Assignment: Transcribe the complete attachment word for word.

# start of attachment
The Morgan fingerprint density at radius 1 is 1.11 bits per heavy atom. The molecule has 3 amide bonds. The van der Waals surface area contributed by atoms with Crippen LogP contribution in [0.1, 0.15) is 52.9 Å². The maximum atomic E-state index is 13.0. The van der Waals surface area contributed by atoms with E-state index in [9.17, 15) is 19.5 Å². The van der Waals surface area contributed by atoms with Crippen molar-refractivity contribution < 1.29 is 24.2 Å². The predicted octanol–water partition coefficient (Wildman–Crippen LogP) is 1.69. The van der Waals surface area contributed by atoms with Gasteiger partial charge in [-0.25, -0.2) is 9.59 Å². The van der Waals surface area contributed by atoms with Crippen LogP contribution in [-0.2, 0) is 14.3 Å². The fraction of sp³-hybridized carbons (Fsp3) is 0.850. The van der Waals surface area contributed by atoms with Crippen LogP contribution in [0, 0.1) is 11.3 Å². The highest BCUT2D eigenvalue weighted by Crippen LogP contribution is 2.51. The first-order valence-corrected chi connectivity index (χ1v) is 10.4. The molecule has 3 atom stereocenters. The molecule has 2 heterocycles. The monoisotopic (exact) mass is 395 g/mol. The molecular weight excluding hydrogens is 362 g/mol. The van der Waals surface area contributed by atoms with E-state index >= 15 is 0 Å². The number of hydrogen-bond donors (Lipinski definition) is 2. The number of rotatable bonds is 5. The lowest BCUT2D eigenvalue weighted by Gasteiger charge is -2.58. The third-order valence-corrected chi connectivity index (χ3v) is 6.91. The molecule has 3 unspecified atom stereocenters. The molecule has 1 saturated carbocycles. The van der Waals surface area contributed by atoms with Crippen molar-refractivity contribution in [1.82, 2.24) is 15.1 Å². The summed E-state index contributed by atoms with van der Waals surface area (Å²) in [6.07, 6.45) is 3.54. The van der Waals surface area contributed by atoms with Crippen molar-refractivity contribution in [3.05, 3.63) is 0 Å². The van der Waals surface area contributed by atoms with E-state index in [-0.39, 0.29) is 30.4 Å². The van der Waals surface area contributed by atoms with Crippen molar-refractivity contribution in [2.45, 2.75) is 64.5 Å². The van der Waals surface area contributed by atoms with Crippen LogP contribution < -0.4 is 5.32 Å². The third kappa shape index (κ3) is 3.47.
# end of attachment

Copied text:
The Morgan fingerprint density at radius 1 is 1.11 bits per heavy atom. The molecule has 3 amide bonds. The van der Waals surface area contributed by atoms with Crippen LogP contribution in [0.1, 0.15) is 52.9 Å². The maximum atomic E-state index is 13.0. The van der Waals surface area contributed by atoms with E-state index in [9.17, 15) is 19.5 Å². The van der Waals surface area contributed by atoms with Crippen molar-refractivity contribution < 1.29 is 24.2 Å². The predicted octanol–water partition coefficient (Wildman–Crippen LogP) is 1.69. The van der Waals surface area contributed by atoms with Gasteiger partial charge in [-0.25, -0.2) is 9.59 Å². The van der Waals surface area contributed by atoms with Crippen LogP contribution in [-0.2, 0) is 14.3 Å². The fraction of sp³-hybridized carbons (Fsp3) is 0.850. The van der Waals surface area contributed by atoms with Crippen LogP contribution in [0, 0.1) is 11.3 Å². The highest BCUT2D eigenvalue weighted by Crippen LogP contribution is 2.51. The first-order valence-corrected chi connectivity index (χ1v) is 10.4. The molecule has 3 atom stereocenters. The molecule has 2 heterocycles. The monoisotopic (exact) mass is 395 g/mol. The molecular weight excluding hydrogens is 362 g/mol. The van der Waals surface area contributed by atoms with E-state index >= 15 is 0 Å². The number of hydrogen-bond donors (Lipinski definition) is 2. The number of rotatable bonds is 5. The lowest BCUT2D eigenvalue weighted by Gasteiger charge is -2.58. The third-order valence-corrected chi connectivity index (χ3v) is 6.91. The molecule has 3 unspecified atom stereocenters. The molecule has 1 saturated carbocycles. The van der Waals surface area contributed by atoms with Crippen molar-refractivity contribution in [1.82, 2.24) is 15.1 Å². The summed E-state index contributed by atoms with van der Waals surface area (Å²) in [6.07, 6.45) is 3.54. The van der Waals surface area contributed by atoms with Crippen molar-refractivity contribution in [3.05, 3.63) is 0 Å². The van der Waals surface area contributed by atoms with E-state index in [-0.39, 0.29) is 30.4 Å². The van der Waals surface area contributed by atoms with Crippen molar-refractivity contribution in [2.45, 2.75) is 64.5 Å². The van der Waals surface area contributed by atoms with Crippen LogP contribution < -0.4 is 5.32 Å². The third kappa shape index (κ3) is 3.47.